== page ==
Something I've been tracking here on LRM for the last couple of weeks is how well Rogue One: A Star Wars Story is going to do financially. We already know it's a critical success, and we already know that fans are high on the first standalone film set in the Star Wars galaxy. But coming a year after Star Wars: The Force Awakens broke all kinds of records, many have wondered how Rogue One would compare. And I'm not just referring to fans and bean counters. Lucasfilm head Kathleen Kennedy has said that the relative success of Rogue One will heavily influence how the company proceeds with the Star Wars franchise post-Episode IX.
A nationwide health hazard in China could become a major part of Rogue One's ultimate fate...
See, up to this point, Rogue One: A Star Wars Story has earned a global cume of $829 million as it approaches the start of its fourth weekend. That pushes it past Batman v Superman: Dawn of Justice in terms of 2016 releases, but is still a far cry from the $2+ billion that The Force Awakens made. While no one realistically expected Rogue One to do Force Awakens numbers, it was still hoped that the film would pass the Billion mark and, with a very international cast, Lucasfilm was banking on a big overseas turnout.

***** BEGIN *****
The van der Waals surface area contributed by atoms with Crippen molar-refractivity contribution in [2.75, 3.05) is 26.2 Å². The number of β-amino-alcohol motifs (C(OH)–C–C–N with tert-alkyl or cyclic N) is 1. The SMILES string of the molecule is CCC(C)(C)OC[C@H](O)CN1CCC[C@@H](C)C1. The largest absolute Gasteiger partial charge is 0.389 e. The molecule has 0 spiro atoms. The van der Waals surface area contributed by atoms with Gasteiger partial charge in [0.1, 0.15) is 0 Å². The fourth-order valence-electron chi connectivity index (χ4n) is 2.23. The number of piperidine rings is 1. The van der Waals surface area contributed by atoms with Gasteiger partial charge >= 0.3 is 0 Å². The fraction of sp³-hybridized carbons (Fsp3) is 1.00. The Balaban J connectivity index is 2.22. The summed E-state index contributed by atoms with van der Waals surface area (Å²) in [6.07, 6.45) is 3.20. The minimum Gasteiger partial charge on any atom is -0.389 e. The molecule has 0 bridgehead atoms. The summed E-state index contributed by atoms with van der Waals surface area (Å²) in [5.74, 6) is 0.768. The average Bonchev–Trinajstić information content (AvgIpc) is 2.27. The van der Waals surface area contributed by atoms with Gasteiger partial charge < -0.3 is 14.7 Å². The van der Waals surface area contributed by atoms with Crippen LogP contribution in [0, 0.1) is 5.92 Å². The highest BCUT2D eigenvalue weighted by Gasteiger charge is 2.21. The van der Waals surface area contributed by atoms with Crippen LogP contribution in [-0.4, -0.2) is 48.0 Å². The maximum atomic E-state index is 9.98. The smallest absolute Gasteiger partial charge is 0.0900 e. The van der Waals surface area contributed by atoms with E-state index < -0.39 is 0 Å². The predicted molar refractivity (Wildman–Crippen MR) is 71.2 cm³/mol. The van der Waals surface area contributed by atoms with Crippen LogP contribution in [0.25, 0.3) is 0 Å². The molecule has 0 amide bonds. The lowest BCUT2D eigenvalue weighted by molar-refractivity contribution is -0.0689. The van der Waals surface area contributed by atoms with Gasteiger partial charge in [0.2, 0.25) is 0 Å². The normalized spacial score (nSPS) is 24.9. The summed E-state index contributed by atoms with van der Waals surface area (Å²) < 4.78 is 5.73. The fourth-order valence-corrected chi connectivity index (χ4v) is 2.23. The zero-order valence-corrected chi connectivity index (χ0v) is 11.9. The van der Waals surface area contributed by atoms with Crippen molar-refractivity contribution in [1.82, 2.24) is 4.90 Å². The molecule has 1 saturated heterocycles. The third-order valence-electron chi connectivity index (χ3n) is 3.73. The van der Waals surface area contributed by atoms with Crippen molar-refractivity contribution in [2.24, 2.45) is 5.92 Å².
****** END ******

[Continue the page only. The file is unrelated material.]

China, as you may know, is the #2 market in the world when it comes to box office. A film that flops in the U.S. can be saved by a great performance in China. That's how large of a dent that country makes. So coming into this weekend, folks were expecting China to help push Rogue One over the top. And yet, due to unforeseen circumstances- combined with a few other factors about the history of Star Wars in China- things no longer look particularly rosy.
A heavy blanket of what's being described as "apocalyptic" smog is covering China at the moment. It's got people scared, staying at home, and thinking of anything other than going out to the movies. It affected last weekend's receipts, as box office figures were down 23% in China compared to last year at the same time. The parts of China affected the most by the smog had a dip of 34%, while the parts affected the least only dropped 13%. So this current health hazard is definitely making an impact on China's moviegoing public.
When you combine that with the fact that, traditionally speaking, China has never been huge on the Star Wars IP (or western sci-fi in general)- probably stemming from the fact that the Original Trilogy wasn't even released there back in the day- and there's not a very good reason to think that Rogue One is going to have a great weekend when it opens there tonight.
It's a shame, too, because of all of the Star Wars films that have been made, Rogue One probably has the broadest appeal because of its diverse cast which includes Chinese stars: Donnie Yen and Wen Jiang.
So we'll see, come Monday morning, once the smoke (err...smog) clears, how Rogue One: A Star Wars fared in China. But as things stand right now, Lucasfilm and co. are far less optimistic than they probably were when they initially slotted the film for a Chinese release.